You die a lot in the early missions but less so the more powerful you get.  The weapons aren’t the usual Doom clone choices.  There is no machine gun, no rocket launcher, and no BFG. But combining weapons with spells makes up for that.  Toward the end, you can fly depending on your dimension. 

Perhaps it would be more accurate to call this game macabre adventure than actual horror.  Most of the scares are jump scares and you don’t have the kind of tension build-ups that creating fear requires.

The first of the Covenant siblings (which is to say Bosses) you have to deal with is Lizabeth. The youngest and hottest of the siblings, although now her jaw drops down her chest and she has a drive to eat living human flesh, but I’ve had worse girlfriends.


Her chapter is the longest although you are learning about the game’s combat and advancement system during this chapter.  You have to go to the ruined monastery to find a magic weapon called the Scythe of the Celts. It’s the only thing that will take down the Covenant sibling revenants. Then you find out it disappeared centuries in the past, so you travel back in time to steal it.

You kill a bunch of monks to get it, which seems a little unfair to me because once you get back to the 1920s you have to fight their skeletons.  The ones you made into skeletons by killing them in the first place. If the game had a stealth mode, I would have used it, but it doesn’t. So, you Boom-stick the whole monastery to get the Scythe. Then defile their earthly remains when you get back to the present.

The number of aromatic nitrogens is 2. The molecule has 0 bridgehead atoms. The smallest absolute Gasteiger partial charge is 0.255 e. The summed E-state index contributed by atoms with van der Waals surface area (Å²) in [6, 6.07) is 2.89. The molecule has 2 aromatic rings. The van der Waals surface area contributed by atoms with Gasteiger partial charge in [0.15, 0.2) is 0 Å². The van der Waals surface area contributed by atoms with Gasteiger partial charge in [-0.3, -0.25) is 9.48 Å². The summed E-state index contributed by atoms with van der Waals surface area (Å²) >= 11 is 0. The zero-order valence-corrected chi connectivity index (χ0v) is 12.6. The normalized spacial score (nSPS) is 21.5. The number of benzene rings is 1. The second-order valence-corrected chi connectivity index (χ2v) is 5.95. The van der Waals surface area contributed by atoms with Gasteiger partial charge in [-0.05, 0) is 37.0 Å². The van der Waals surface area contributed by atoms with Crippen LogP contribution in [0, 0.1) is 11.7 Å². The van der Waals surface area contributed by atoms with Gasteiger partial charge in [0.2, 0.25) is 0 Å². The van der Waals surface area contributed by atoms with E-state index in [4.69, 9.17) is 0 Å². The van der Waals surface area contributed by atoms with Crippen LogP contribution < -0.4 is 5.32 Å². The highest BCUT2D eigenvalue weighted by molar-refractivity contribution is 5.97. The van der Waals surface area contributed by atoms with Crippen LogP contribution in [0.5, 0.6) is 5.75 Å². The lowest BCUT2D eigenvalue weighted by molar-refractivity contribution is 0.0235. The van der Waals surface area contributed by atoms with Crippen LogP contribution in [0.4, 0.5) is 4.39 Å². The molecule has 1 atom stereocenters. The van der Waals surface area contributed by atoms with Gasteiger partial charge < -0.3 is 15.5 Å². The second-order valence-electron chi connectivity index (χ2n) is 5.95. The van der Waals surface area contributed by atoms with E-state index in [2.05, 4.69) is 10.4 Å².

I really felt bad about those monks. They were the good guys, they had a holy mission to protect the Scythe because it was needed for a ritual that would end the world.

Right before you have your boss fight with Lizabeth, she gives you the first of your clue that Jeremiah has not been on the up and up with you.  

As the game progresses you find out that there is an ancient stone circle on the island.  You know, the kind you should stay away from?  One day when they were children Jeremiah took a book of occult knowledge from their father’s library, brought his siblings to the circle, and read certain passages from the book that doomed all of them.

The stones acted as a seal that kept (basically) Cthulu bottled up.  The ritual Jeremiah performed transferred those seals to the Covenant Children.  Which is why they become revenants when they die.  

Galloway also has to fight his oldest frenemy, Otto Kiesinger in the dimension of Onerous.  Otto knows what’s up even if Patrick is clueless.

After you kill Lizbeth, (the hot revenant with some red flag personality issues) you have the impression that killing all of the Covenant Children will take equally long in game time.  And it doesn’t.  

You make relatively quick work of them.  Ambrose is the easiest to deal with because his followers are all human Tresanti cultists.  So, you don’t need magic anything to grease them out. In fact, I think Ambrose might still be alive. The boss fight with Ambrose is pretty easy because he steals the Stone of Magic Rock from you and overuses it, so the Beast of Magic Rock shows up and attacks him.

Aaron the Asshole Ghost is pretty quick to kill.  Just let him stick one of his chains in the wall and behead him with the Scythe of the Celts.